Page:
Dan Curtis’ and Bill Nolan’s Made for TV Masterpiece: The Norliss Tapes

The Norliss Tapes

I’m a sucker for a good occult/supernatural detective yarn! Whether you’re talking William Hope Hodgson’s Carnacki the Ghost-Finder, Algernon Blackwood’s John Silence, Seabury Quinn’s Jules de Grandin,  Manly Wade Wellman’s John Thunstone, Joseph Payne Brennan’s Lucius Leffing or even an old J. Sheridan Le Fanu story. How ’bout M.R. James’ “Casting the Runes,” filmed as Night of the Demon  (starring Dana Andrews as an occult gumshoe)?  The tried and true tradition of the supernatural detective ran rampant in the shudder/weird menace pulp mags of the 1930s and 1940s like Thrilling Mystery, Horror Stories, Dime Detective, Dime Mystery, Mystery Novels and Short Stories, etc. Tons of truth-seekers investigated supposed supernatural spookiness, only to discover a perfectly logical explanation to the entire affair at the conclusion. Frank Belknap Long wrote at least a dozen weird menace pulp potboilers. Not to mention several “modern gothic” novel for blue-haired old ladies in the late 1960s to early 1970s under the name Lyda Belknap Long (his wacky wife’s name was Lyda Arco Long).

Thrilling Mystery (June 1936)
Thrilling Mystery (6/1936)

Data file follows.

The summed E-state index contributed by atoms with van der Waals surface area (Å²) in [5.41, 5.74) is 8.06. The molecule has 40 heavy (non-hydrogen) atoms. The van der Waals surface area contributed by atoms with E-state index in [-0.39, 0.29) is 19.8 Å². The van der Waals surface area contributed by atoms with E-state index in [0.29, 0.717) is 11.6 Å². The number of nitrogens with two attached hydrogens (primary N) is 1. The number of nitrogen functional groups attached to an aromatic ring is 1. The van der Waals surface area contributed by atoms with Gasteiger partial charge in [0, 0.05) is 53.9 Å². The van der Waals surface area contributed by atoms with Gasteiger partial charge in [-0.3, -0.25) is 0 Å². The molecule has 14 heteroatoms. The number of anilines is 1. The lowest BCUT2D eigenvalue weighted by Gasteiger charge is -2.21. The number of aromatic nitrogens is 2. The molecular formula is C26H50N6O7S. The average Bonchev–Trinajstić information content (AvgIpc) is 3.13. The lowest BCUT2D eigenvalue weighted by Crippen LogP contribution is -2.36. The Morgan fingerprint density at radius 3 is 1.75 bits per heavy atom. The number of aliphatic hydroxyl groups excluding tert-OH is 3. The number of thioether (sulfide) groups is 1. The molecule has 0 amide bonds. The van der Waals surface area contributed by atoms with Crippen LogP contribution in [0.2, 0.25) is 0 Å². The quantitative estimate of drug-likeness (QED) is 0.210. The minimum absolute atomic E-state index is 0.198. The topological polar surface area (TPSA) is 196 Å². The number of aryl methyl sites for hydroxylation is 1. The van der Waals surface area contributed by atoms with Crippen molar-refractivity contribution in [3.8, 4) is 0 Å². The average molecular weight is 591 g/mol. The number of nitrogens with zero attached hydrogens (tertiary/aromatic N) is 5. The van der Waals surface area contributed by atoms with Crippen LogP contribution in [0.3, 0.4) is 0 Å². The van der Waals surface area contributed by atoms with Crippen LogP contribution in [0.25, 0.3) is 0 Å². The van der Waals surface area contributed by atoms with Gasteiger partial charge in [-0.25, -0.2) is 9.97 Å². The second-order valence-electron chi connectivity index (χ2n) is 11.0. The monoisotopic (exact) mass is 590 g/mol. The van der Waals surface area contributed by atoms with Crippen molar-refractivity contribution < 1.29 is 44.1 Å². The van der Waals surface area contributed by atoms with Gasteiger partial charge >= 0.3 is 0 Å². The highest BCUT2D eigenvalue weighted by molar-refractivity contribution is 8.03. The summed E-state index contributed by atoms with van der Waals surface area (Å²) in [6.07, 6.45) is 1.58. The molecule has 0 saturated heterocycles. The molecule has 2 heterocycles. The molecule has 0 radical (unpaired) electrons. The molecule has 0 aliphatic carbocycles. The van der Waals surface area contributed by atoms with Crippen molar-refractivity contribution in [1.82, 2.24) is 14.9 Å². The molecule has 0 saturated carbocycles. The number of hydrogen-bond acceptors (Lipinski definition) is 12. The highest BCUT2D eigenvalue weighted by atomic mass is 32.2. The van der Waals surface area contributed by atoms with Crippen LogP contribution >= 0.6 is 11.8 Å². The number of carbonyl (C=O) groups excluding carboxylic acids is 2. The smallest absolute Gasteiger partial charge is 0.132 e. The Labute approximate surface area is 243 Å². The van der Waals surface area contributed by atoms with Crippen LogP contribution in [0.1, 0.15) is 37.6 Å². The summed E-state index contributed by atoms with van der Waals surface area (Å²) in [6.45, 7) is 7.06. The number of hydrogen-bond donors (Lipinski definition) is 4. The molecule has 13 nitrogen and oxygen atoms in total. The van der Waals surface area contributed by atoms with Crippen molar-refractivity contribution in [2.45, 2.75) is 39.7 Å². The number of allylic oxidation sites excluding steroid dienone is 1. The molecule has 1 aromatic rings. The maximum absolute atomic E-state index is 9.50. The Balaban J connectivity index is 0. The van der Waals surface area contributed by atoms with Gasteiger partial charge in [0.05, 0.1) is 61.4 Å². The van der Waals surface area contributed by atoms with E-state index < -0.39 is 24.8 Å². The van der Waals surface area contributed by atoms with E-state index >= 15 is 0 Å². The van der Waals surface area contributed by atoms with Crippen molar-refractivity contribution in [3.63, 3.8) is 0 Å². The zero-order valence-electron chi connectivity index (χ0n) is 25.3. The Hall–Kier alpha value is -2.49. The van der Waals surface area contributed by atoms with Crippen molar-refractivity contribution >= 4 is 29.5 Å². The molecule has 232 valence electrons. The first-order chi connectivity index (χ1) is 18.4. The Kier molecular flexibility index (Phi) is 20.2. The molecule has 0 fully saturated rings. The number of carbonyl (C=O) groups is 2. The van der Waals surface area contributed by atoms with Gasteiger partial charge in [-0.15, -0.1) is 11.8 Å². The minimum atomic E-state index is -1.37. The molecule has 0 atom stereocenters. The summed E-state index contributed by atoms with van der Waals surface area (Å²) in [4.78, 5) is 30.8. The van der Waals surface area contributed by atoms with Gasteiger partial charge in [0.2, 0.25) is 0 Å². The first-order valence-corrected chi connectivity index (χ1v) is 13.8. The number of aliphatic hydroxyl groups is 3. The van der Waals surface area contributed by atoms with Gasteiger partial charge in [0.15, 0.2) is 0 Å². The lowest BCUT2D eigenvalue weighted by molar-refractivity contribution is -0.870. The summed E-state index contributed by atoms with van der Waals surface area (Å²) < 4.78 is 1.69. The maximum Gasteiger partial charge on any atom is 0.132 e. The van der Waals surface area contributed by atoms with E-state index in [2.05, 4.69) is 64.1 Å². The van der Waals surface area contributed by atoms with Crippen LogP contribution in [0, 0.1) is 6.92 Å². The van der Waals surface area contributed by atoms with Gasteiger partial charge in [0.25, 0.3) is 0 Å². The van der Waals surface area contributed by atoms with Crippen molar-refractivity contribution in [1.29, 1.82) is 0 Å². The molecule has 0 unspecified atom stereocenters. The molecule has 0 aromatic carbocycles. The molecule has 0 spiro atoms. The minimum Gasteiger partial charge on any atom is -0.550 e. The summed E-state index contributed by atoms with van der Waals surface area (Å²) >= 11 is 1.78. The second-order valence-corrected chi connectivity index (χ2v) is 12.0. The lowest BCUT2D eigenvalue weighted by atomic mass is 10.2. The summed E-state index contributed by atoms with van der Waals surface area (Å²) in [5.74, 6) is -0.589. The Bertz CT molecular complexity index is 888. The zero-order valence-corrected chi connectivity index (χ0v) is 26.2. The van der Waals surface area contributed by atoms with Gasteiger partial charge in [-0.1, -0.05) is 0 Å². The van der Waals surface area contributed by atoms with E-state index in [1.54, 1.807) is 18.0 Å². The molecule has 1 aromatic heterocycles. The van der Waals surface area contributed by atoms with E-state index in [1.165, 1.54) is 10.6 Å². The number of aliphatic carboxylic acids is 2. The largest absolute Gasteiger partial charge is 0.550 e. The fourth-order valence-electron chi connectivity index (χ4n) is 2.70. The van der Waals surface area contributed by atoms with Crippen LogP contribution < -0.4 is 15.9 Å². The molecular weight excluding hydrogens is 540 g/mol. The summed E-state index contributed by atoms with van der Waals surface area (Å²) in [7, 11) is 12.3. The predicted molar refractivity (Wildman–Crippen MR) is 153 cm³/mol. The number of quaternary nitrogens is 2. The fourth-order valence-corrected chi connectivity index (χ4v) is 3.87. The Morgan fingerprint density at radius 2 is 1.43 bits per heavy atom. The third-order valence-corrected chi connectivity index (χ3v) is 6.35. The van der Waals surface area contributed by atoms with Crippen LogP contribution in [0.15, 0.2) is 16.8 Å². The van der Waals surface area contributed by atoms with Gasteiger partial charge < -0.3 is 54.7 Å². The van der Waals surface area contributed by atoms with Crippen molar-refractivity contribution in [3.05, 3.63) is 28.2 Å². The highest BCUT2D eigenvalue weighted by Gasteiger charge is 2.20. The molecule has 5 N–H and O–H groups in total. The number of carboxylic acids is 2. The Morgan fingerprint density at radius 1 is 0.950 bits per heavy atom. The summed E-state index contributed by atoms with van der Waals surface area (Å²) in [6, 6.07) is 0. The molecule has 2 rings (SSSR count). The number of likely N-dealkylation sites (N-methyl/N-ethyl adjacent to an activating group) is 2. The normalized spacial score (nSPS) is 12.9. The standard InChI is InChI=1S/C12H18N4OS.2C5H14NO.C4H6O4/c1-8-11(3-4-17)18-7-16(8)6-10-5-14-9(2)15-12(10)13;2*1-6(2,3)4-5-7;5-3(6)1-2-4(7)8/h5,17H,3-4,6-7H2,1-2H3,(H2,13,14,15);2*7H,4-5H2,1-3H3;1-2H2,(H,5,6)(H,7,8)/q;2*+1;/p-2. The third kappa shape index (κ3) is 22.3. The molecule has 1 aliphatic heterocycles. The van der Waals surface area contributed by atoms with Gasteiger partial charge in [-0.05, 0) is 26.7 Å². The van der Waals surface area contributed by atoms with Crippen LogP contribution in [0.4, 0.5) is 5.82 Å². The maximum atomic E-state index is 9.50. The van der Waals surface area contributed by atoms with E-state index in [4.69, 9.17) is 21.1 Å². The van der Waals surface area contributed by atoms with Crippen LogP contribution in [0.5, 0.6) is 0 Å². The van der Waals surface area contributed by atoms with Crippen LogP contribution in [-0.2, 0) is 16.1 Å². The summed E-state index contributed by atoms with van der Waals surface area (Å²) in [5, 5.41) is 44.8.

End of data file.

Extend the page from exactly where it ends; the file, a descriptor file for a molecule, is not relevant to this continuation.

H.P. Lovecraft & Frank Belknap Long
H.P. Lovecraft and best pal Frank Belknap Long
Carnacki the Ghost-Finder
by William Hope Hodgson

If you were to trace my love for this type of tale back to its grasshoppa origins, I could even cite  Scooby Doo  and his psychedelic fun-bus crew. Always on quests to debunk hauntings and strange phenomena. Shaggy and the Scoobster got the mean munchies, and always seemed to unmask the disgruntled caretaker or sacked employee posing as a ghost or goblin. Maybe in a future entry Dr. Monstrosity or your dark ‘n’ dreary ole “boid” might talk about some comic book supernatural shamuses.

Did it take me long to discover more “adult” supernatural detective stories on the small or big screens or in books? Nah! I caught the Kolchak  bug as a not-so pimply adolescent.  Kolchak  the Night Stalker  was one of my big fave series when I was a kid, along with The Invaders. Oh yeah, I had soft spots for Twilight Zone, Outer Limits, Alfred Hitchcock Presents  and Gallery, but I’d rather not digress. Man, oh man, was my mind blown by Dan Curtis’ two feature-length Kolchak flicks (scripted by beloved horrormeister Richard Matheson) and the subsequent series! Problem was there weren’t too many episodes, not nearly as many of The Invaders, which I watched religiously. Now… What if Dan Curtis hired Bill Nolan of Logan’s Run  fame to write a TV series pilot like The Night Stalker  or The Night Strangler  with all the trimmings that made Kolchak such a smashing success? And, let’s take it a step further, shall we? How ’bout if we snag Invaders  and Satan’s School for Girls  leading man Roy Thinnes for the title role? Sound like a match made in heaven? How ’bout hell? Hell ain’t a bad place to be! Enter The Norliss Tapes  (1973), a made for TV masterpiece of the highest order!!  It works as a stand-alone vehicle. Without a doubt it would’ve captivated crowds of glass teat-sucklers had it eventuated as a series too. And, taking it a step further, it leaves you wanting more.